Restoring a parkway system in Buffalo
Before the age of highways, celebrated landscape architect Frederick Law Olmsted designed Delaware and Humboldt Parks, linked by the tree-lined boulevard of the Humboldt Parkway, in Buffalo, New York. The construction of the Kensington and Scajaquada Expressways in the 1960s marred this masterful plan and separated parks and neighborhoods. A half-century later, community leaders recognize that the restoration of Olmsted’s original plan will create a stronger Buffalo.
Not only did this pair of expressways deprive the city of quality parklands, but it also severely damaged the neighborhoods along these corridors. The demolition of thousands of homes and businesses in Buffalo’s East Side to make way for the Kensington Expressway displaced city residents, while NYSDOT seized parts of Delaware Park on the justification that it was “vacant land.” Property values in the Hamlin Park neighborhood, situated where these two highways connect, plummeted and remain among of the lowest in the city. Many local businesses in the nearby Jefferson and Fillmore business districts were shuttered as residents moved away.
Fortunately, many of the assets near the expressway corridors remain relatively intact. Humboldt Park (renamed Martin Luther King Jr. Park) endures as the home of the Buffalo Museum of Science. The present-day park reflects the city’s African-American heritage and hosts its annual Juneteenth Festival. The now-bisected Delaware Park is still a popular destination within the city.
Many local organizations, including the Restore Our Community Coalition, the Scajaquada Corridor Coalition, and the Olmsted Parks Conservancy are working together to restore the original Olmsted parks system through context-sensitive solutions.
These groups support a NYSDOT proposal to cover a one-mile stretch of the Kensington Expressway to reconstruct the former Humboldt Parkway. This proposal re-connects the neighborhoods divided by the depressed highway and creates a pedestrian-friendly environment by relegating fast-moving traffic to the underground lanes.
The parkway would return 14 acres of land to the community and generate opportunities for infill development and affordable housing. In turn, reinvestment to the Jefferson and Fillmore business districts could create up to $2.8 million in new property tax revenue for the City of Buffalo over a 30-year period, in addition to $76.7 million in household wealth.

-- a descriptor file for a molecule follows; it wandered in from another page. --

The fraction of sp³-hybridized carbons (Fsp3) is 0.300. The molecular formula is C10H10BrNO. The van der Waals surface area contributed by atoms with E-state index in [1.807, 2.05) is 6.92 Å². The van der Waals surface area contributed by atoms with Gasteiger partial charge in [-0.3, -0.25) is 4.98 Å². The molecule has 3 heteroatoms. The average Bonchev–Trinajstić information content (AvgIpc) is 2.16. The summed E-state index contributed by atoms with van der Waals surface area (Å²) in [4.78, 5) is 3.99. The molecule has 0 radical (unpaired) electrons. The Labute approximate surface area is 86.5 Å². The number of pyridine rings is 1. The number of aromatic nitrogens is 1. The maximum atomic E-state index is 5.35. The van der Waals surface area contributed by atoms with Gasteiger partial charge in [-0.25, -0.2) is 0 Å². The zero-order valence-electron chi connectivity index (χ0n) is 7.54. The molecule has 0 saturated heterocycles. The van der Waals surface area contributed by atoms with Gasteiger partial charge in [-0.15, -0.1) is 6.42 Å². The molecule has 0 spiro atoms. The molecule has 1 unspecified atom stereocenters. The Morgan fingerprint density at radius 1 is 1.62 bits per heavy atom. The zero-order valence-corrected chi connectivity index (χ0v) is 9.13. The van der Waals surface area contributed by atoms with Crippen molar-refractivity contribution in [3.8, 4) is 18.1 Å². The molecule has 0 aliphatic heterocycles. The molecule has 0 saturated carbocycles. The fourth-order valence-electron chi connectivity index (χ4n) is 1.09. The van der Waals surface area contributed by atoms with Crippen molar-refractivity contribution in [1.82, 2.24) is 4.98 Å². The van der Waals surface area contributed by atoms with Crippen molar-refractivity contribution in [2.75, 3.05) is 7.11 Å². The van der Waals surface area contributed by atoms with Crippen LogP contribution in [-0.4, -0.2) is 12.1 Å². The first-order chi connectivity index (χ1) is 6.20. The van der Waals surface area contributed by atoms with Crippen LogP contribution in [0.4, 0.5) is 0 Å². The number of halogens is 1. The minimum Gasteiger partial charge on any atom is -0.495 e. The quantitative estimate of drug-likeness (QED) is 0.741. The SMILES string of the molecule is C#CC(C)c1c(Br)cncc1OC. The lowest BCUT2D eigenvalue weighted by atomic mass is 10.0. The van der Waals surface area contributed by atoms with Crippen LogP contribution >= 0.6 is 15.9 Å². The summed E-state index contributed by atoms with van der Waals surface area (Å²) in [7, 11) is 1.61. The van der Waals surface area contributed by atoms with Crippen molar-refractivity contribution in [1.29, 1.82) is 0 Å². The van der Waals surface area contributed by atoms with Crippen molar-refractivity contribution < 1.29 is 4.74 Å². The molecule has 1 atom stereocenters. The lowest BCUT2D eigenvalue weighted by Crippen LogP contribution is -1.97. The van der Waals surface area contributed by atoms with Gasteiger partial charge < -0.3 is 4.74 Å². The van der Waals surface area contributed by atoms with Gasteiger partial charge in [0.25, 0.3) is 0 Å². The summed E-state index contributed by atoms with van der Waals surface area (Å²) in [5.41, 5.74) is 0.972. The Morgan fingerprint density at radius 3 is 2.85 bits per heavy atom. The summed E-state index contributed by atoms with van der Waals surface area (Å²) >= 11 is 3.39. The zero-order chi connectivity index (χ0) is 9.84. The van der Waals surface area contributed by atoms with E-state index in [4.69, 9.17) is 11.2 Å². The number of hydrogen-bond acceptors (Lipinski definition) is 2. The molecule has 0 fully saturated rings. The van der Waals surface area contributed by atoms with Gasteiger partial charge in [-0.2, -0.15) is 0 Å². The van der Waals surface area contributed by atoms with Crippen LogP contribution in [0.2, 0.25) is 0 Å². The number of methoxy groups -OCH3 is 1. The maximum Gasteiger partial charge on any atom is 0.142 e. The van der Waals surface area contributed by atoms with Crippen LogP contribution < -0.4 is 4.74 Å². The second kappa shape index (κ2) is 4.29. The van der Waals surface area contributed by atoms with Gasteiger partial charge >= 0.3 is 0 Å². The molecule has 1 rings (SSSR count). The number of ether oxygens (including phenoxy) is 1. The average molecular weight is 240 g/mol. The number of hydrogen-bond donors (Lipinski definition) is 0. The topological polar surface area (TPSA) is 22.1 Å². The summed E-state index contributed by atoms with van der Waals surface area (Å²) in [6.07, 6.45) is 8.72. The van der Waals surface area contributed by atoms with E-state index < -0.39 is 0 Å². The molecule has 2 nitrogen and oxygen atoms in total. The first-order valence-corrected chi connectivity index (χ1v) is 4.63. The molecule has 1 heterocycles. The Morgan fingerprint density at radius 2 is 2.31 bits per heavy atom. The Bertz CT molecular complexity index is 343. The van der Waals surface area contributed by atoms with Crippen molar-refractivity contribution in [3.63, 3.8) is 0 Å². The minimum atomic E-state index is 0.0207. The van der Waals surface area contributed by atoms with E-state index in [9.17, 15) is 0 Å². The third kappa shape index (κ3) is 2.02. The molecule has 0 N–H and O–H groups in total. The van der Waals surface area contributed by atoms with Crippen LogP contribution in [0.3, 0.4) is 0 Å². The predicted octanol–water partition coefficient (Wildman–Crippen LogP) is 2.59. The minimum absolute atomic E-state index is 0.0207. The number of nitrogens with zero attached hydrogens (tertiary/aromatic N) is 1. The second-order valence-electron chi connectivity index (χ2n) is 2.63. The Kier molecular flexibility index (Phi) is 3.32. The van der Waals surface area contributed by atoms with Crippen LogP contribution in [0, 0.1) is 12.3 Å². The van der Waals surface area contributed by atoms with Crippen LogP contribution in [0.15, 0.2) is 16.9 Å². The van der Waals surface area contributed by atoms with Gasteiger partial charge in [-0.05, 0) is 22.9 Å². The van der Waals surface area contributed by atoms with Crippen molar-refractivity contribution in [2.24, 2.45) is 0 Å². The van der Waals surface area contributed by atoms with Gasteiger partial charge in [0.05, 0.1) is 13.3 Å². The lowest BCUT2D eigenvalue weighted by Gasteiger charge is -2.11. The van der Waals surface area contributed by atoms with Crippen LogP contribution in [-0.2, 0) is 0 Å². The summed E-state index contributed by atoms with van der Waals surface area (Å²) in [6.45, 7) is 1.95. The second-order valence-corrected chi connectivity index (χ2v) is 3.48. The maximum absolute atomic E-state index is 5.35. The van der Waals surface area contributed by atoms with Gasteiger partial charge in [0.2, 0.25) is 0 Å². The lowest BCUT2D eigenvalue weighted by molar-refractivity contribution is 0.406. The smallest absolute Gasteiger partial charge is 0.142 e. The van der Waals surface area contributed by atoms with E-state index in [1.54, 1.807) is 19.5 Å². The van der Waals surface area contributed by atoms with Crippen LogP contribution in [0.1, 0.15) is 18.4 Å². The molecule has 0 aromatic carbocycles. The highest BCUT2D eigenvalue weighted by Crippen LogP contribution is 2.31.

Community members also advocate for a transformation of the Scajaquada Expressway into a tree-lined boulevard/parkway to reduce noise and pollution, increase safety, and reconnect adjacent neighborhoods’ access to the park. The vision pays homage to Olmsted’s original plan and would consolidate the cultural assets, now separated by the highway, that border the park. These assets include the Albright-Knox Art Gallery and the Buffalo History Museum, which would be within walking distance of each other—if not for the four-lane barrier.
Thanks to the combined efforts of Buffalo’s community organizations, NYSDOT withdrew their proposal last January to rebuild the Scajaquada corridor using highway-like design with limited traffic calming measures. Instead, it will reconsider community-based designs. Stephanie Crockatt, Executive Director of the Buffalo Olmsted Parks Conservancy, hailed the decision as a benefit to Buffalonians now and in the future: “Today we can say clearly that the community has been heard. Thanks to the effort of so many concerned citizens who worked so hard over these past several months, we now have an opportunity to restore the jewel of Olmsted’s system.”
Note: CNU's sixth biennial Freeways Without Futures report was released April 3, and the Scajaquada and Kensington expressways were one of ten projects on the list. Freeways will be a topic at CNU 27 in Louisville June 12 through 15. Discounted registration is available until May 10th.